Barclays’s Plan for Black Ownership in Zimbabwe Needs More Work

Barclays Plc’s plan to increase black ownership of its Zimbabwean unit needs further work, said the country’s Indigenization Minister Saviour Kasukuwere.

“We’re not unhappy with their plan, but it needs further work and tidying up,” Kasukuwere said today in a telephone interview from the capital, Harare.

Barclays, the U.K.’s second-largest bank by assets, has said its business in in the southern African country is 32 percent-owned by Zimbabweans. George Guvamatanga, managing director of the unit listed on the Zimbabwe Stock Exchange, didn’t immediately answer phone calls to his office today.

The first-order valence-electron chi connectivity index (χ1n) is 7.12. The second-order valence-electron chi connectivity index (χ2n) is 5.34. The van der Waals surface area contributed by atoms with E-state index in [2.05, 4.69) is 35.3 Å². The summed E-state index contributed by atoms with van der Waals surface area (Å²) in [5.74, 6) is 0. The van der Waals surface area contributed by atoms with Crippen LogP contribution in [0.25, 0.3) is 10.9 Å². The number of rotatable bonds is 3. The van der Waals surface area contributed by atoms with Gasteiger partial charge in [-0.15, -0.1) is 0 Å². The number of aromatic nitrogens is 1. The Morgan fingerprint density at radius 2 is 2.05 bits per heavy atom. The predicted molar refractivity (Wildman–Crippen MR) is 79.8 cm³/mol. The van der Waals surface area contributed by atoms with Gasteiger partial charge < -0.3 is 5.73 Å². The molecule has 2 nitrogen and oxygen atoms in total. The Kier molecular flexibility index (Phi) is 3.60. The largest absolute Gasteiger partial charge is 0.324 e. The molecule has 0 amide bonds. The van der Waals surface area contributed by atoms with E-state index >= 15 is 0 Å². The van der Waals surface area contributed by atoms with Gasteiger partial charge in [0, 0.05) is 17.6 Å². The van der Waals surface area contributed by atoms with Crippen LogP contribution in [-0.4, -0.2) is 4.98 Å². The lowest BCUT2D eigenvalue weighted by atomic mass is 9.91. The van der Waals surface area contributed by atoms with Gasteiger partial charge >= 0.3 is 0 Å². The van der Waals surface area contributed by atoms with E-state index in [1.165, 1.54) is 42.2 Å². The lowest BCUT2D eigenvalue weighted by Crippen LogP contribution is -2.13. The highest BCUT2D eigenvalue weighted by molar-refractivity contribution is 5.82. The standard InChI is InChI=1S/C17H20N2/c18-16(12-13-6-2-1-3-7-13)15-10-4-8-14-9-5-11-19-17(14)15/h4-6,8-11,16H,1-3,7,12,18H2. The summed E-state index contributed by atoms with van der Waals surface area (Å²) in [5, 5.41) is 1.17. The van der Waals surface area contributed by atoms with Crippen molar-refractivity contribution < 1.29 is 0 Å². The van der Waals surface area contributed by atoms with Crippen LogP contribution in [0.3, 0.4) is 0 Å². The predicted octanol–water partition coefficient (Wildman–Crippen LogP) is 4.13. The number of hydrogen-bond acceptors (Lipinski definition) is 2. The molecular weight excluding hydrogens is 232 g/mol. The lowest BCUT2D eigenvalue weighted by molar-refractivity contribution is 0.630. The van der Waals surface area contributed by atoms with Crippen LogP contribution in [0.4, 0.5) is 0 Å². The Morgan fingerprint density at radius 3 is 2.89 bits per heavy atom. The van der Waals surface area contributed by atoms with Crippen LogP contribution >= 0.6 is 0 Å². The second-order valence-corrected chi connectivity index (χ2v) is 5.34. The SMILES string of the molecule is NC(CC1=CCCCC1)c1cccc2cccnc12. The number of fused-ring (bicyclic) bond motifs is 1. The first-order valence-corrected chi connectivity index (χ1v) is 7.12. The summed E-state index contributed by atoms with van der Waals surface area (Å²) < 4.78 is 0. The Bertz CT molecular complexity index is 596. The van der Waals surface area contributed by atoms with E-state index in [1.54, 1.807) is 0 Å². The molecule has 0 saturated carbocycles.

Under the country’s law, foreign and white-owned companies must sell or cede 51 percent of their shares to black Zimbabweans or the state-owned National Indigenization and Economic Empowerment Board. Kasukuwere, a member of the Zimbabwe African National Union-Patriotic Front party that pushed the law through parliament, said Barclays (BARC)’s plan needs more discussion.

Police arrested a second official from the Anti-Corruption Commission after the body attempted to search the offices of the indigenization board, Zimbabwe’s state-controlled Herald newspaper reported yesterday.

To contact the reporter on this story: Brian Latham in Johannesburg at

To contact the editor responsible for this story: Nasreen Seria at

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